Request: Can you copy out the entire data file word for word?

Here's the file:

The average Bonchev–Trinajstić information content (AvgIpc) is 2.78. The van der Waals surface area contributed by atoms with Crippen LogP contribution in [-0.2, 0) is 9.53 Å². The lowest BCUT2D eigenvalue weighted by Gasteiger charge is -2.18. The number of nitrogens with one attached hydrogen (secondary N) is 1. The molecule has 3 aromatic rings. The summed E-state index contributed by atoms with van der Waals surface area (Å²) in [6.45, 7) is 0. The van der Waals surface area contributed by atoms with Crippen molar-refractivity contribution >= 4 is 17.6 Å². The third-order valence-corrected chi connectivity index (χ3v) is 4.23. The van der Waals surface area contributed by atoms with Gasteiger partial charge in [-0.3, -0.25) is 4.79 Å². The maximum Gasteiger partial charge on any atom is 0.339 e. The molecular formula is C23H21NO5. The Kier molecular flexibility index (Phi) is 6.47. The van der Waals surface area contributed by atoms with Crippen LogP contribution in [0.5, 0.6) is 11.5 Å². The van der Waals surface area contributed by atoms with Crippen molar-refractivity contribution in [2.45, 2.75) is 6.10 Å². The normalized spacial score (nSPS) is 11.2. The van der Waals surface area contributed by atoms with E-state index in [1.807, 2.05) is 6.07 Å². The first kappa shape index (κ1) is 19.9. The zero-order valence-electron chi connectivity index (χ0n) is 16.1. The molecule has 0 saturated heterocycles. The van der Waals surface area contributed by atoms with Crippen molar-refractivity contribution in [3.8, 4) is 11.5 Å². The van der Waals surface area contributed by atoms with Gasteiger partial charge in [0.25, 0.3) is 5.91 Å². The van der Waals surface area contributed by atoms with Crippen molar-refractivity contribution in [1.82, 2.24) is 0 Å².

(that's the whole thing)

The average Bonchev–Trinajstić information content (AvgIpc) is 2.78. The van der Waals surface area contributed by atoms with Crippen LogP contribution in [-0.2, 0) is 9.53 Å². The lowest BCUT2D eigenvalue weighted by Gasteiger charge is -2.18. The number of nitrogens with one attached hydrogen (secondary N) is 1. The molecule has 3 aromatic rings. The summed E-state index contributed by atoms with van der Waals surface area (Å²) in [6.45, 7) is 0. The van der Waals surface area contributed by atoms with Crippen molar-refractivity contribution >= 4 is 17.6 Å². The third-order valence-corrected chi connectivity index (χ3v) is 4.23. The van der Waals surface area contributed by atoms with Gasteiger partial charge in [-0.3, -0.25) is 4.79 Å². The maximum Gasteiger partial charge on any atom is 0.339 e. The molecular formula is C23H21NO5. The Kier molecular flexibility index (Phi) is 6.47. The van der Waals surface area contributed by atoms with Crippen LogP contribution in [0.5, 0.6) is 11.5 Å². The van der Waals surface area contributed by atoms with Crippen molar-refractivity contribution in [2.45, 2.75) is 6.10 Å². The normalized spacial score (nSPS) is 11.2. The van der Waals surface area contributed by atoms with E-state index in [1.807, 2.05) is 6.07 Å². The first kappa shape index (κ1) is 19.9. The zero-order valence-electron chi connectivity index (χ0n) is 16.1. The molecule has 0 saturated heterocycles. The van der Waals surface area contributed by atoms with Crippen molar-refractivity contribution in [3.8, 4) is 11.5 Å². The van der Waals surface area contributed by atoms with Gasteiger partial charge in [0.25, 0.3) is 5.91 Å². The van der Waals surface area contributed by atoms with Crippen molar-refractivity contribution in [1.82, 2.24) is 0 Å².